Screenshot for Yooka-Laylee on Xbox One

Figuring out how to traverse each region is a stiff challenge. In the beginning, when the duo's abilities are limited, there are many tasks that you just can't quite achieve, many obstacles that can't be overcome, and many collectables just out of reach. The lack of handholding can make this initially frustrating, as you don't know when or if you'll be able to purchase or obtain an ability that will help you. Eventually, when you're forced to move on and chase less demanding goals, you'll find the abilities needed for sections you've had to leave behind - or better yet, you'll better master and understand the abilities you already have through experience and well-placed teaching moments within the game. It's open enough to show you a great deal of the game's challenges before you can conquer them, yet tightly designed enough to teach you how to best use new abilities to solve puzzles.

The design continues to impress when it comes to the regions themselves, which show off splendid verticality rather than expansion too far in other directions. It keeps each region small enough to learn its paths and points of interest, with shortcuts opening as you explore, leading back to familiar areas. It's fantastically well-designed. The hub world of Hivory Towers, Capital B's head office, also features similar shortcut discoveries as progress is made, but expands more linearly. There's also some unfortunately difficult to see routes that can easily flummox you until the camera happens to fall just right and reveal the path you've been searching for.

Screenshot for Yooka-Laylee on Xbox One

Beyond platforming, which are often puzzles in themselves, the cast of odd-ball NPCs have plenty of mini-games for the lizard and bat to complete. There's a nice variety here, from Donkey Kong Country-esque mine cart riding to races, fetch quests and even arcade games. Superbly, these mini-games and challenges differ enough from one another to prevent them from becoming stale, also offering a pleasant break from the platforming or more purpose to the exploration. Even the boss encounters are unique and interesting.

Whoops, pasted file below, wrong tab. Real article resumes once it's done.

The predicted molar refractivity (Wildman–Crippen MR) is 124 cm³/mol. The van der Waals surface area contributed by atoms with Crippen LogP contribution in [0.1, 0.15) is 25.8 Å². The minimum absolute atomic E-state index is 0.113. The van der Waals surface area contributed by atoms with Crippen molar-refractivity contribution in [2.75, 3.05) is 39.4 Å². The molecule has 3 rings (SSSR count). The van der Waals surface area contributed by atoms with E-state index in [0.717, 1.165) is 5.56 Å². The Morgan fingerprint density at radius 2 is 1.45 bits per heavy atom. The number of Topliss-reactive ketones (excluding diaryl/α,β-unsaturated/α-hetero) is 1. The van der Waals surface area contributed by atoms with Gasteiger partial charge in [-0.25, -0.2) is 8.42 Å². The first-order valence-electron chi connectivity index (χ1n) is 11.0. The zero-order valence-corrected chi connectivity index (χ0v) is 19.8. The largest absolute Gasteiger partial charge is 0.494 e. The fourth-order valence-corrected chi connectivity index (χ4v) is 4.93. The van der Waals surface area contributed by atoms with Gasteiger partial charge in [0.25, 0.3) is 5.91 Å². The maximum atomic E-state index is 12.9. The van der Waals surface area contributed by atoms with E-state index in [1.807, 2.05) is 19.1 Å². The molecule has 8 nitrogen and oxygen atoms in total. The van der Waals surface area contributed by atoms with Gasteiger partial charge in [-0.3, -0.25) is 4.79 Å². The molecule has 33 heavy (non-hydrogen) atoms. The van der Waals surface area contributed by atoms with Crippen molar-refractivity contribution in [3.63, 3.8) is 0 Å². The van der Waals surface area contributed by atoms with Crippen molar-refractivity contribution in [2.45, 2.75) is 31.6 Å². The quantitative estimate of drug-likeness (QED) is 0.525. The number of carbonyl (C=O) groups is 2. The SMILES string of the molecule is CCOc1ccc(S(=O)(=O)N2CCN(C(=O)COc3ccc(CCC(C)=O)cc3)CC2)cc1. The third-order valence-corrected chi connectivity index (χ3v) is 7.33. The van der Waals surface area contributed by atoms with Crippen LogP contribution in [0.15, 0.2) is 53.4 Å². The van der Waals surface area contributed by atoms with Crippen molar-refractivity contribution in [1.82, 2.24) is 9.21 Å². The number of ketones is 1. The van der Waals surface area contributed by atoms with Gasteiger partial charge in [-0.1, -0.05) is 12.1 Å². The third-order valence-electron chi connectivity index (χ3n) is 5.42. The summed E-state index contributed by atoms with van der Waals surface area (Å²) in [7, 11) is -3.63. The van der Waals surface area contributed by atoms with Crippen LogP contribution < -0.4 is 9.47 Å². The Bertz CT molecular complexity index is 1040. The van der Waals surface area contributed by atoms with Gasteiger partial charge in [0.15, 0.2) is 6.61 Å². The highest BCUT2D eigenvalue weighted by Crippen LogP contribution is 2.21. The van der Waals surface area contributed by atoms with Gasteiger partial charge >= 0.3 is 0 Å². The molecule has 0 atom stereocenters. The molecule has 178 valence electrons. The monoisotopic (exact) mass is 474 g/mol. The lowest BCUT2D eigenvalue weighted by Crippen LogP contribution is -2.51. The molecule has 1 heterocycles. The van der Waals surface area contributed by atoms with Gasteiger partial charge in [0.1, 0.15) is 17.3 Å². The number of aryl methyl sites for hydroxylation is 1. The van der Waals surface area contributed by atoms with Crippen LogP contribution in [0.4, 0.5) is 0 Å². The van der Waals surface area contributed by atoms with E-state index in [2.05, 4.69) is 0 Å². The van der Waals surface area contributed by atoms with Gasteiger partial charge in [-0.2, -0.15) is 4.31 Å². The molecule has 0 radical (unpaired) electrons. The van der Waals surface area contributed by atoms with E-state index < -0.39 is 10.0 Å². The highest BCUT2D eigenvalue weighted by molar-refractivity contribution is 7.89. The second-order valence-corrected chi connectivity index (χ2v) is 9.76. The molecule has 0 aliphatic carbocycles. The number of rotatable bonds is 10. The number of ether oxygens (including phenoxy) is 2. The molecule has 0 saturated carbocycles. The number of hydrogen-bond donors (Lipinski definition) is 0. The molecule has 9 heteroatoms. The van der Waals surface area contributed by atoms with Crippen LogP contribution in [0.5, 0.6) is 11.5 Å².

Throughout it all, the NPCs, as well as Yooka and Laylee, will frequently make fourth wall-breaking jokes and references to older games, with some particularly excellent sarcastic lines coming from Laylee. Meanwhile, the humour treads a similarly thin line to that of Pixar, making kids giggle for one reason and adults for an entirely other. It's thoroughly entertaining.

Indeed, Yooka-Laylee is remarkably well-realised, tapping into that sense of nostalgia many have for these 3D platformers and providing a rich world of compelling collectable searching and exploration that can keep you entertained and challenged for many hours on end. The hub world stands out a bit as the outlier in an otherwise terrifically designed set of locations, and there is a stiff challenge to face throughout, but the experience Playtonic has crafted here is one of nostalgic, fourth wall-breaking, quirky excellence.

Screenshot for Yooka-Laylee on Xbox One

Cubed3 Rating

Rated 9 out of 10

Exceptional - Gold Award

Rated 9 out of 10

A stiff challenge, no handholding, and large, open levels is somewhat daunting at first, but spectacular level and character design, sarcastic, fourth wall-breaking humour, and oodles of collectables will quickly grip and immerse you in Yooka and Laylee's quirky world. This is a 3D platforming fan's dream title.






3D Platformer



C3 Score

Rated $score out of 10  9/10

Reader Score

Rated $score out of 10  0 (0 Votes)

European release date Out now   North America release date Out now   Japan release date Out now   Australian release date Out now